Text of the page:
On Slaughter and Praying: An Essay in Two Parts

Part One. Before Getting to My Desk 

Before getting to my desk this morning I’ve woken to the back of Luke’s spine in blue light and understood for the first time that is the image I have been dreaming of …

Carol Ann Davis is the author of the poetry collections Psalm (2007) and Atlas Hour (2011), both from Tupelo Press. An NEA Fellow in poetry and a finalist for the National Magazine Award for work in our pages, she has an essay collection (The Nail in the Tree: Essays on Art, Violence, and Parenting) coming out in 2019, also from Tupelo. A professor of English at Fairfield University, Davis lives in Newtown, Connecticut, with her husband and two sons. 

Re-Materialization, Remoteness, and Reverence: A Critique of De-Materialization in Art

Genese Grill holds a BFA from Cooper Union in painting, and an MA and PhD from the Graduate Center of the City University of New York in Germanic literatures and languages. She is the author of The World as Metaphor in Robert Musil’s “The Man without Qualities”: Possibility as Reality (Camden House, 2012) and the translator of a collection of Musil’s short prose, Thought Flights (2015); his short-story collection Unions (2019); and Theater Symptoms: Robert Musil’s Plays and Writings on Theater (forthcoming)—with these three all from Contra Mundum. Her literary essays, translator introductions, and scholarly writing have appeared in The Georgia Review, Numero Cinq (where she is on the masthead as special correspondent), Hyperion: On the Future of Aesthetics, the Missouri Review, and elsewhere. Her completed, as-yet-unpublished collection of essays celebrates the relationship between matter and spirit.

The Slow and Tender Death of Cockroaches

In my beginning is my end.

—T. S. Eliot, “East Coker”

 

I always find them alone. Laid on their backs and clawing at the ceiling, like they were still falling from a too-high place. I find them on the …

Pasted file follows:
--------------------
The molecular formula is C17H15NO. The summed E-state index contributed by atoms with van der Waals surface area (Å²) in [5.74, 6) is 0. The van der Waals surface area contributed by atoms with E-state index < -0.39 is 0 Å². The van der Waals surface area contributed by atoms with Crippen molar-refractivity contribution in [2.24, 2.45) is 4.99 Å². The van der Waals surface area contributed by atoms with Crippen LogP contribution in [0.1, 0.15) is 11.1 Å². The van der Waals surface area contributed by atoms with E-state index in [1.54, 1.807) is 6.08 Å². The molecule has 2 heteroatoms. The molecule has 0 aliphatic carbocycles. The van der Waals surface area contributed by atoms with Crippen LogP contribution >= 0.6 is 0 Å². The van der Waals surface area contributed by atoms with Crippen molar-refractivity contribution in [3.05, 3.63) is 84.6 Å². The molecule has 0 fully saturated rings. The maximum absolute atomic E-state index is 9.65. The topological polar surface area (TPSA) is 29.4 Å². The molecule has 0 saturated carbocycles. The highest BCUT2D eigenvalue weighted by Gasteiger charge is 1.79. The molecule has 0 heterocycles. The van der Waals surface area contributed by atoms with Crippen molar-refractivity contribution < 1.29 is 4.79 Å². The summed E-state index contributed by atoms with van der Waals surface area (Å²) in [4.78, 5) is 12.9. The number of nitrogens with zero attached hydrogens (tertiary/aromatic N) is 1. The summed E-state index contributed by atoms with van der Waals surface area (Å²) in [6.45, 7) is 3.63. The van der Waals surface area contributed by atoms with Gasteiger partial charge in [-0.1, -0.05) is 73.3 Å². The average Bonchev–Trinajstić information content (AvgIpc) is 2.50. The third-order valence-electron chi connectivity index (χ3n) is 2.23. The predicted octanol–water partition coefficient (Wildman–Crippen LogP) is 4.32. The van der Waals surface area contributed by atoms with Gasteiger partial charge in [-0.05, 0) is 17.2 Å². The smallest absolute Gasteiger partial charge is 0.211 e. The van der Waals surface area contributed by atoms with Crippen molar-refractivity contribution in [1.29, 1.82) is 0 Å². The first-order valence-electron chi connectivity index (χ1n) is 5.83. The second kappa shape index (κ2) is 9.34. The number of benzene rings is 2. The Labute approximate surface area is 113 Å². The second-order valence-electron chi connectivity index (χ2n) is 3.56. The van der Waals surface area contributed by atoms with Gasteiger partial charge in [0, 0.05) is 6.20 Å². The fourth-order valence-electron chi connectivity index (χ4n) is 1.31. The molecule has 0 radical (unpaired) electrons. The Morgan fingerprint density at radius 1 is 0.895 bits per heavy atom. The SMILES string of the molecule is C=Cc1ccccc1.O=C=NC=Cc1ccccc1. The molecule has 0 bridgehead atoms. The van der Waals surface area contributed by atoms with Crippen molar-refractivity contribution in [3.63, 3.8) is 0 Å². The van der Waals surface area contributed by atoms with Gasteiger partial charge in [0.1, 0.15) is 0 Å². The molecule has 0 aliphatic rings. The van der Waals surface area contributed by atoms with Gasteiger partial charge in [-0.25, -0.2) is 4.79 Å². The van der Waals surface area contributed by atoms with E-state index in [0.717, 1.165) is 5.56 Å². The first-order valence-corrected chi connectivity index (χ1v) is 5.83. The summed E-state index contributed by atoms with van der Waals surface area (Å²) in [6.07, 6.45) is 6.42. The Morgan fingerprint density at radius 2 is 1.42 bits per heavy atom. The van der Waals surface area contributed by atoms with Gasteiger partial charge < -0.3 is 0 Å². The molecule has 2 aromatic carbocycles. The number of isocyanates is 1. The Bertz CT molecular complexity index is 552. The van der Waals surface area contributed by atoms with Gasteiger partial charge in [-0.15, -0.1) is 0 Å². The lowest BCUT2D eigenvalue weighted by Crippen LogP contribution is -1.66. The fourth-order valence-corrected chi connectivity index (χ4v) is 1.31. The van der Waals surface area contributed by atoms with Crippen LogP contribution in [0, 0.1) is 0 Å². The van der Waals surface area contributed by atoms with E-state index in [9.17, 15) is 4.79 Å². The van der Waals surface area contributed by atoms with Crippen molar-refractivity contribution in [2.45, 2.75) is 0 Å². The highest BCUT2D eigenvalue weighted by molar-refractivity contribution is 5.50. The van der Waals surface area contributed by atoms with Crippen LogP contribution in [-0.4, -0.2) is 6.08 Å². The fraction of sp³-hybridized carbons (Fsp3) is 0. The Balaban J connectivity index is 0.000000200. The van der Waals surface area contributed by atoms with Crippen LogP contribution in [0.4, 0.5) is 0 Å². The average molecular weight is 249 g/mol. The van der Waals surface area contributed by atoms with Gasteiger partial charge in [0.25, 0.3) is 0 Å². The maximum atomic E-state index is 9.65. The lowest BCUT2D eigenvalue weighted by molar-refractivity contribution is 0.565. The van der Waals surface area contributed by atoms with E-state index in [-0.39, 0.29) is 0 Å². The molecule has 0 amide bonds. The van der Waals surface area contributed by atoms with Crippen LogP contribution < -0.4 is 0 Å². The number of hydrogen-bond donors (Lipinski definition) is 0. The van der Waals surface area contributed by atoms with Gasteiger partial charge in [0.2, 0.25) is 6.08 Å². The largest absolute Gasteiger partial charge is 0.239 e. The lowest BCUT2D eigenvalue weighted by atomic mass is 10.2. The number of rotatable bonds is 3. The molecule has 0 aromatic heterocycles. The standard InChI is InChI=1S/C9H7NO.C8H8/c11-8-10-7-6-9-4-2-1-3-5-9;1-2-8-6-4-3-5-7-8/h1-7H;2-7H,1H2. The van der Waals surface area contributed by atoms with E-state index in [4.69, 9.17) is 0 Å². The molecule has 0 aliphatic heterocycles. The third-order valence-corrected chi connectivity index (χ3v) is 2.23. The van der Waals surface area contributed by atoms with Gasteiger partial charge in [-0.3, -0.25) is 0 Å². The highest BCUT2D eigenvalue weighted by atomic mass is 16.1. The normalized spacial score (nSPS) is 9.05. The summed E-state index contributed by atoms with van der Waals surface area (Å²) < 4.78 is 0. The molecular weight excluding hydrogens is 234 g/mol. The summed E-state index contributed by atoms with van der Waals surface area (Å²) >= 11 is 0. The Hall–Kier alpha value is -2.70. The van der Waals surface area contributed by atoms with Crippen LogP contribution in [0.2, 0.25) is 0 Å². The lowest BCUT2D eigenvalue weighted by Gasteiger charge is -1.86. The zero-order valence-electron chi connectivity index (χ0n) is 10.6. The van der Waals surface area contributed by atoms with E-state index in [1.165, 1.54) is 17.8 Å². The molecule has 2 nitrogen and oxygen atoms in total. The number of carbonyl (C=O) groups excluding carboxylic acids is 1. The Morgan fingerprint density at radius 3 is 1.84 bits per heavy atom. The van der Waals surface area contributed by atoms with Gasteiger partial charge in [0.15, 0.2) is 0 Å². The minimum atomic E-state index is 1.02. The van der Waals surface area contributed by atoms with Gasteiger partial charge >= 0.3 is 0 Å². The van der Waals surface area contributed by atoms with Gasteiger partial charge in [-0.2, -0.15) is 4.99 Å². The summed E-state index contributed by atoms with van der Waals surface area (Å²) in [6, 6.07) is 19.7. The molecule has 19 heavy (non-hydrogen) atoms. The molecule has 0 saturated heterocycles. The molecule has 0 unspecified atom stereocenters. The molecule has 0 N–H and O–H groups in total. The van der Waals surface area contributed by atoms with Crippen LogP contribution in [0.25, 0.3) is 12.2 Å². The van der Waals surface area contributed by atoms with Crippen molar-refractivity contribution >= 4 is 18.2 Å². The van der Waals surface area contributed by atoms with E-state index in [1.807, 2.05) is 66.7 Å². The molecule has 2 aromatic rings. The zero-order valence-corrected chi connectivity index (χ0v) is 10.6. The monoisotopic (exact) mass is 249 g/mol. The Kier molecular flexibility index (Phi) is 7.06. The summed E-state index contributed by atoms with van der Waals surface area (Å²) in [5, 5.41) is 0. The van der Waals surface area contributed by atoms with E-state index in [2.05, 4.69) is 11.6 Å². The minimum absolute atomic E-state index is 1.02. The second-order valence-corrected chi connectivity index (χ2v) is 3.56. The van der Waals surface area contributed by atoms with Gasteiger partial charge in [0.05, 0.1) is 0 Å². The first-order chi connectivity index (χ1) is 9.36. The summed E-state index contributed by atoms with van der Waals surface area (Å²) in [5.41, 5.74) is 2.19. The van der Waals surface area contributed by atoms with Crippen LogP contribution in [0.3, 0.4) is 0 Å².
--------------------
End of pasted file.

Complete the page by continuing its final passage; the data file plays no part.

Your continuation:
Sean P. Smith grew up in Montana and has lived and taught in the Middle East and South Africa. He currently resides in Hong Kong.

Cocktails with Vultures, or, A General Theory of Boredom

David Gessner’s Ultimate Glory, his memoir of his years playing Ultimate Frisbee, is due out in June 2017 from Riverhead Books. He is the author of All the Wild That Remains: Edward Abbey, Wallace Stegner, and the American West (W. W. Norton, 2015), as well as eight other books—among them The Tarball Chronicles (2011), My Green Manifesto (2011), and Sick of Nature (2003). Founder of Ecotone, the literary journal of place, Gessner served as host of the National Geographic Explorer television show, Call of the Wild, which explored how our constant use of screens is damaging our brains and how nature can be restorative.

On Becoming an American Writer

James Alan McPherson (1943–2016), a native of Savannah, Georgia, was recently selected for induction into the Georgia Writers Hall of Fame. He won the 1978 Pulitzer Prize for Fiction with his second short-story collection, Elbow Room, and in 1981 he was in the inaugural group of MacArthur Fellowship recipients. The American Academy of Arts and Sciences added McPherson to its membership in 1995, and in 2000 his “Gold Coast” was included by editor John Updike in Houghton Mifflin’s Best Short Stories of the Century. McPherson was educated at Morgan State University, Morris Brown College, and Harvard Law School—after which he decided to get an MFA in creative writing from the Iowa Writers’ Workshop (1971). Elbow Room was preceded by the fiction collection Hue and Cry (1969) and followed by two nonfiction works, Crabcakes: A Memoir (1998) and A Region Not Home: Reflections on Exile (2000). Beginning in 1969, McPherson taught briefly at the University of California–Santa Cruz, Harvard, Morgan State, and the University of Virginia; he returned to the Iowa Writers’ Workshop as a faculty member in 1981, and he was associated with that program for the rest of his life.